London, Nov 7, 2020-
Sikhs in the United Kingdom lost a prolonged battle as the London High Court has ruled that Sikhs will not be recorded as an ethnic group in the 2021 British census.
Delivering the judgment, Justice Choudhury rejected the third judicial review claim brought by Sikh Federation UK (SFUK) chair, Amrik Singh Gill, seeking a court order quashing the census. The federation claims that the absence of a ‘Sikh ethnic’ tick-box option in a ‘once in a decade’ census has led to a substantial undercounting of the Sikh population in the UK.
Gill’s argument was that the census was illegitimate as it was based on recommendations made by the Office of National Statistics (ONS) that were reached following an unlawful evaluation process.
Putting away the arguments, Justice Choudhary said, even if he had found any errors of law, “it is highly likely” that he would have refused to quash the census order “because of the very serious detriment to good administration that would result”.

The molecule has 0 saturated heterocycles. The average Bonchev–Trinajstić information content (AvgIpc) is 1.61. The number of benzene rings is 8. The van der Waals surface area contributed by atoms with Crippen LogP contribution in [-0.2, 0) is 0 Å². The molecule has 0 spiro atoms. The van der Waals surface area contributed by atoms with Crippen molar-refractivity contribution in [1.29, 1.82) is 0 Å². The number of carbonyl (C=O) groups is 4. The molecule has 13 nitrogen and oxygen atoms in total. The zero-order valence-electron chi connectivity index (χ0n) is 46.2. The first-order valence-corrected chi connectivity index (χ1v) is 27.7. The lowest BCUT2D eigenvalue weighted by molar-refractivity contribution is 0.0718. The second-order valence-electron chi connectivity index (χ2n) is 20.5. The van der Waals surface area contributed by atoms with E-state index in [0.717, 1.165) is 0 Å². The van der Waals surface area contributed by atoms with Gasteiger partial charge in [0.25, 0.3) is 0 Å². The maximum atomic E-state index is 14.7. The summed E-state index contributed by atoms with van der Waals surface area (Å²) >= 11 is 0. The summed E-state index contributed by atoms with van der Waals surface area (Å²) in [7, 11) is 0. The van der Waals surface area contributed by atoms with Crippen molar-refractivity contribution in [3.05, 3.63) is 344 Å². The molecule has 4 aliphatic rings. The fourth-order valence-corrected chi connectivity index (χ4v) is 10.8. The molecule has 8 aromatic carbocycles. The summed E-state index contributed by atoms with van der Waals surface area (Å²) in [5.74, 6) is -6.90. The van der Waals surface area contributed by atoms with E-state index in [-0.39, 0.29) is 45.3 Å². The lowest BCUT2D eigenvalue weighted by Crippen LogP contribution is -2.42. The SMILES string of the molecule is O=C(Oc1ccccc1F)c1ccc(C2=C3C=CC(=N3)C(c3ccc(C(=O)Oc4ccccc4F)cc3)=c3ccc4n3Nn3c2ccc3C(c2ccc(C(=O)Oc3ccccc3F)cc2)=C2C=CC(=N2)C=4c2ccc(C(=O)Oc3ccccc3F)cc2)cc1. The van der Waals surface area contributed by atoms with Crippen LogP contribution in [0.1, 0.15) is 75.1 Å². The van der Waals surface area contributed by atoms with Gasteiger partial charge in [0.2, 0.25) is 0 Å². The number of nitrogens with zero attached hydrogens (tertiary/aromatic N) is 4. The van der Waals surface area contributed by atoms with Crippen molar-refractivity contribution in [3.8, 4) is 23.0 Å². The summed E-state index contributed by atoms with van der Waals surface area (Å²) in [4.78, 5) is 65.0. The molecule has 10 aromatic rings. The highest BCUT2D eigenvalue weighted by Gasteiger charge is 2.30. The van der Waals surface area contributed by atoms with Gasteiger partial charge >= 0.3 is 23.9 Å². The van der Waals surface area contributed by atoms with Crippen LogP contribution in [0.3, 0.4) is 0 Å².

Justice Choudhary also referred to a March 2009 ONS paper which said if there was an Indian and a Sikh tick-box in the ethnic section, Sikhs would be confused about which to tick and may tick both or responses may be split “giving a misleadingly low count for both groups”.
Solicitor Rosa Curling, representing the claimants, said her clients would continue their campaign and efforts “through political channels” and fight to rectify any disadvantages their community faces from a lack of data.
The Sikh Federation’s last judicial review was quashed by the court in 2019. Dabinderjit Singh, principal adviser to the SFUK, said, “We are not going to appeal… We will continue our battle as this was always about public bodies being able to monitor Sikhs and consider them when making policies and providing services.” (Agency)